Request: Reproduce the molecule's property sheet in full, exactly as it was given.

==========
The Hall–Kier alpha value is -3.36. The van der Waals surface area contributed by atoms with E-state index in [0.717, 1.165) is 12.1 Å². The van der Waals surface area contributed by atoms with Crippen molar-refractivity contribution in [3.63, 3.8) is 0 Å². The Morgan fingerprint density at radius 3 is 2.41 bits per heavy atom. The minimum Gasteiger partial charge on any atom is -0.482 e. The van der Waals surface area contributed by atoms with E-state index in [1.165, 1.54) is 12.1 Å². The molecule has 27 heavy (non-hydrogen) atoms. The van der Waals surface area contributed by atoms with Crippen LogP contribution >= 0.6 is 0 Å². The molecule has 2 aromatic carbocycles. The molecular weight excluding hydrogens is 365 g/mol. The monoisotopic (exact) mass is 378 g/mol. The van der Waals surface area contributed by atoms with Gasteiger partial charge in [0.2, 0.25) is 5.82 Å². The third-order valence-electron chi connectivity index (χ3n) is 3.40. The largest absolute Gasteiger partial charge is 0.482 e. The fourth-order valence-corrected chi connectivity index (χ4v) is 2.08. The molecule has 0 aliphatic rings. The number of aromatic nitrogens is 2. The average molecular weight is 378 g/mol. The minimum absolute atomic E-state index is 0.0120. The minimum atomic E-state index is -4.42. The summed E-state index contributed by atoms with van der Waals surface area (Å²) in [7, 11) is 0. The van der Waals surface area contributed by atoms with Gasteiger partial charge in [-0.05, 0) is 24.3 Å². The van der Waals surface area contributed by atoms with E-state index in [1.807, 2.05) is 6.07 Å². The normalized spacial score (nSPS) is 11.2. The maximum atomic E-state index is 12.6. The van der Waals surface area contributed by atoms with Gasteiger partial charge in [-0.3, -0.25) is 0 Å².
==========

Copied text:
The Hall–Kier alpha value is -3.36. The van der Waals surface area contributed by atoms with E-state index in [0.717, 1.165) is 12.1 Å². The van der Waals surface area contributed by atoms with Crippen molar-refractivity contribution in [3.63, 3.8) is 0 Å². The Morgan fingerprint density at radius 3 is 2.41 bits per heavy atom. The minimum Gasteiger partial charge on any atom is -0.482 e. The van der Waals surface area contributed by atoms with E-state index in [1.165, 1.54) is 12.1 Å². The molecule has 27 heavy (non-hydrogen) atoms. The van der Waals surface area contributed by atoms with Crippen LogP contribution >= 0.6 is 0 Å². The molecule has 2 aromatic carbocycles. The molecular weight excluding hydrogens is 365 g/mol. The monoisotopic (exact) mass is 378 g/mol. The van der Waals surface area contributed by atoms with Gasteiger partial charge in [0.2, 0.25) is 5.82 Å². The third-order valence-electron chi connectivity index (χ3n) is 3.40. The largest absolute Gasteiger partial charge is 0.482 e. The fourth-order valence-corrected chi connectivity index (χ4v) is 2.08. The molecule has 0 aliphatic rings. The number of aromatic nitrogens is 2. The average molecular weight is 378 g/mol. The minimum absolute atomic E-state index is 0.0120. The minimum atomic E-state index is -4.42. The summed E-state index contributed by atoms with van der Waals surface area (Å²) in [7, 11) is 0. The van der Waals surface area contributed by atoms with Gasteiger partial charge in [-0.05, 0) is 24.3 Å². The van der Waals surface area contributed by atoms with E-state index in [1.807, 2.05) is 6.07 Å². The normalized spacial score (nSPS) is 11.2. The maximum atomic E-state index is 12.6. The van der Waals surface area contributed by atoms with Gasteiger partial charge in [-0.3, -0.25) is 0 Å².